Monday, April 21, 2008

Poetry Ideas

Since we're still celebrating National Poetry Month, I thought y'all might like some examples of quick & easy poems you can do yourself.

Use your subject as the title; start each line with the letters of the subject

Curious by nature
Adventurous to a fault
Tail swishes, frenzied

Free Verse
No rhymes; No structures; But still has an internal rhythm

Picking the rose
was not as I expected.
The thorns sliced my palm,
but love numbed the pain.

From Japan; Usually deals with nature; Describes a moment in time; No rhymes;
5 syllables, 7 syllables, 5 syllables

Crafty is the fox
As she protects her young kits
From the hunters’ guns.

Like a Haiku, only with two extra lines of syllables. So the pattern is 5 – 7 – 5 – 7 – 7.

The fire dances
Embers flicker in the night
Radiating warmth
Until, slowly, the flames die
Leaving only white ashes


5-line poem with rhyme scheme a-a-b-b-a; Humorous tone; Many often begin with: There once was a man/women named…

There once was a woman named Bea
Who always had scones with her tea
But when her chef got the flu
Oh, what could she do?!
“I can't cook a whit!“ said Bea.

4-line poem with rhyme scheme a-a-b-b, a-a-a-a, or a-b-c-d; This is one of the most common forms of poetry

My one true love has sailed to sea
His fortune soon to make
And if he never comes home to me
My poor heart, it will break.

Title (One Noun)
Description of the title (Two adjectives)
An action about the title (Three Verbs)
A feeling about the title (Four word phrase)
Another word for the title (One-word synonym)

Fierce, Unforgiving
Roiling, Rumbling, Raging
Mother Nature’s purifying wrath

Line 1: one noun
Line 2: two adjectives – describe line 1
Line 3: three verbs describe line 1
Line 4: four adjectives - the 1st two describe line 1; the other two describe line 7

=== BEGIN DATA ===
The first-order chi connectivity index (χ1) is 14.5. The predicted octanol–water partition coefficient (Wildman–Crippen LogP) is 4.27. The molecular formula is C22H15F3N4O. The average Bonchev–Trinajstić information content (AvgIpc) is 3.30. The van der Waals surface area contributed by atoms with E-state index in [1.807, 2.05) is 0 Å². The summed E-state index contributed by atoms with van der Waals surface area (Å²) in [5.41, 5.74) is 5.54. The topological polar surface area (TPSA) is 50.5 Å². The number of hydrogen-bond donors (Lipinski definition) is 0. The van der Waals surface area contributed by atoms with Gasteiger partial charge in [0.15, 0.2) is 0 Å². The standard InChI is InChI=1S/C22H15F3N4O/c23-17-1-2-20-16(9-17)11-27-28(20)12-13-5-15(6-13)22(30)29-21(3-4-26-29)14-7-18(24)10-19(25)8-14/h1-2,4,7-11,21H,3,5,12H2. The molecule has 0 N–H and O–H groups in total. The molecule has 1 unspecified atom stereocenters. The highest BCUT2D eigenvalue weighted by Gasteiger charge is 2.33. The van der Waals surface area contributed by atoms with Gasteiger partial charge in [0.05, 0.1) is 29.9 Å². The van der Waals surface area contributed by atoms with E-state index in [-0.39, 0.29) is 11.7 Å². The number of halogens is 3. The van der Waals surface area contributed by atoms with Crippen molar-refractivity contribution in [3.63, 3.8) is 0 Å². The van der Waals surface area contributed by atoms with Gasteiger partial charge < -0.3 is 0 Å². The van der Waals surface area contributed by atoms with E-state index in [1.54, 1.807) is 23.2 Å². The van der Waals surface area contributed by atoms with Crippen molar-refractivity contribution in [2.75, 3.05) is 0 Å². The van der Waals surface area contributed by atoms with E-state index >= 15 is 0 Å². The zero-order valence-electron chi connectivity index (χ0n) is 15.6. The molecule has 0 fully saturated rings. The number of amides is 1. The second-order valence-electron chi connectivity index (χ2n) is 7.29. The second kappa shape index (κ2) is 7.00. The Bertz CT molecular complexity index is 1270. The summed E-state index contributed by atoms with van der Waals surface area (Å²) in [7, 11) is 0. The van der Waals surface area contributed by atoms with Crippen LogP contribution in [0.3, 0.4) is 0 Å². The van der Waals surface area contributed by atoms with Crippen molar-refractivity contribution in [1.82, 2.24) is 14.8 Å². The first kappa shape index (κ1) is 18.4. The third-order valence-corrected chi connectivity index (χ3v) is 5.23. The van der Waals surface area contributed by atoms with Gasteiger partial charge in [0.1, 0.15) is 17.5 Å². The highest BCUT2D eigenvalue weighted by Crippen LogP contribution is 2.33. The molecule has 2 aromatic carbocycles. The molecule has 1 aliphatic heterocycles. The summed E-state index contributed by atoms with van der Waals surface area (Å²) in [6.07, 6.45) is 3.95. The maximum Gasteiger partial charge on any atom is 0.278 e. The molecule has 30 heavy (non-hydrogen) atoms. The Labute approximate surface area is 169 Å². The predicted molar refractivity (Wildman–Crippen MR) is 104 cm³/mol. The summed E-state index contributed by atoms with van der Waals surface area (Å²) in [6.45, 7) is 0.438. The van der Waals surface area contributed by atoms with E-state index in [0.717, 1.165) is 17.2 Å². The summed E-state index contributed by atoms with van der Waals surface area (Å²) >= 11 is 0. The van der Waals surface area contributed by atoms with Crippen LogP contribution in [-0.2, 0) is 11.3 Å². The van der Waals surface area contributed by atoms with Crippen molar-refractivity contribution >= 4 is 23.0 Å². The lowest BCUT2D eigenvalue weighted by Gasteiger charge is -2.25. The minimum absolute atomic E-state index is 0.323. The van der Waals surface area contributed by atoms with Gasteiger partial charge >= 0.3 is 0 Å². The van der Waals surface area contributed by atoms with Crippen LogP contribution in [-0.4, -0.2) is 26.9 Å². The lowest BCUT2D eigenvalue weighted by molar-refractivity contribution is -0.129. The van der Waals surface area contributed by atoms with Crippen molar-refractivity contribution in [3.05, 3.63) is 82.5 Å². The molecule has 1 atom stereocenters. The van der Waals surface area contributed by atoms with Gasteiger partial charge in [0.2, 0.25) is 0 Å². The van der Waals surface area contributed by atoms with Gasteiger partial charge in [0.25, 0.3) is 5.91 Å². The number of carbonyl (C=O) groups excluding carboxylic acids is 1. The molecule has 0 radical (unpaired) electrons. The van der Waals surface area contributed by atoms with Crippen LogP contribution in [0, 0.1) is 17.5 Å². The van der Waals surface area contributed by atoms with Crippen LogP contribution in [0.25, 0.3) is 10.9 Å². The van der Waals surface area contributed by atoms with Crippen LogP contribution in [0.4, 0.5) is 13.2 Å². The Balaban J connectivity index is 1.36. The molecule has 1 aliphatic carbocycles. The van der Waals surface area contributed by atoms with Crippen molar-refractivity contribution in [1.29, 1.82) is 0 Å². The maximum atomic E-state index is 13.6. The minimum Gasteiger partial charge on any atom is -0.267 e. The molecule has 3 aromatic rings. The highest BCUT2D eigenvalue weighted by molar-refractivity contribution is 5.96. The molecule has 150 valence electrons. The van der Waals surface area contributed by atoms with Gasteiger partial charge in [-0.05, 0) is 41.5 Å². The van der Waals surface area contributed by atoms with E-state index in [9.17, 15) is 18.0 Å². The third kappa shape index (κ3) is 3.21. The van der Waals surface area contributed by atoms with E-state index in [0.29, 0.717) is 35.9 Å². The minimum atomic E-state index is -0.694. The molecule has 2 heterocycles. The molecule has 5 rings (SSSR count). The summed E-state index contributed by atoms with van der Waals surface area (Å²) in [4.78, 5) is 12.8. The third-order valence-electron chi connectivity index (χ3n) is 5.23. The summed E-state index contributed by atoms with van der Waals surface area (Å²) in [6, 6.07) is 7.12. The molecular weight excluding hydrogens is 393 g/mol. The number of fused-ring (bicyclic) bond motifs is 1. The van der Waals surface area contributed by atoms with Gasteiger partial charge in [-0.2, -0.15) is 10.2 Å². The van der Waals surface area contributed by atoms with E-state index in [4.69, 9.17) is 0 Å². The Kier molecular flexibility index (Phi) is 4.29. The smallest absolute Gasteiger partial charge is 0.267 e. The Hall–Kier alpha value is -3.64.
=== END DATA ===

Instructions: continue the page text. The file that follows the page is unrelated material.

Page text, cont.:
Line5: three verbs describe line 7
Line6: two adjectives describe line 7
Line7: one noun - a noun that is the opposite of line 1

Nefarious, Vile
Plotting, Scheming, Lying
Dark, Sinister, Noble, Trustworthy
Leading, Rescuing, Struggling
Brave, Courageous

Concrete poetry makes designs out of letters and words. Even though the visual pattern (shape) can really catch our eye, it is still the language itself that truly makes the poem poetic.


If you click on each of the poems, it will take you to the web site where I found each of the examples. For more concrete poetry, take a look at the book A Poke in the I by Paul Janeczko.

First Name
Three adjectives about you

Sibling/Child/Grandchild of…
Lover of...
Who Feels...
Who Needs...
Who Gives...
Who’s Inspired by...
Who Fears...
Who would like to see...
Last Name

Fun-Loving – Quirky – Bookworm
Daughter of James & Leah
Lover of Museums, Fantasy and Anime
Who feels Joy, Wonder and Hope
Who needs Affection, Chocolate and Coffee
Who gives Friendship, Laughter and Smiles
Who’s inspired by Kindness, Music and Art
Who fears Stinging insects, dark alleys, and global warming
Who would like to see Machu Picchu, the Tower of London, and the Forbidden City

There are also a variety of ways to expand upon this poem. What other things might you add to tell people about yourself? Perhaps you’re an avid reader? One of your lines could say “Who reads…” Or maybe you like to hike – you could say "Who enjoys hiking...". Or if you like a lot of different things you could simply say, “Who enjoys…” Another good way to jazz up this kind of poem is to draw doodles that represent various aspects from it. These kinds of poems are also especially fun to make for others and give as gifts.

Happy Creating!

P.S. If you can think of other poetry types I haven't mentioned, please feel free to add them via the "Comments" section below. Thanks! :)

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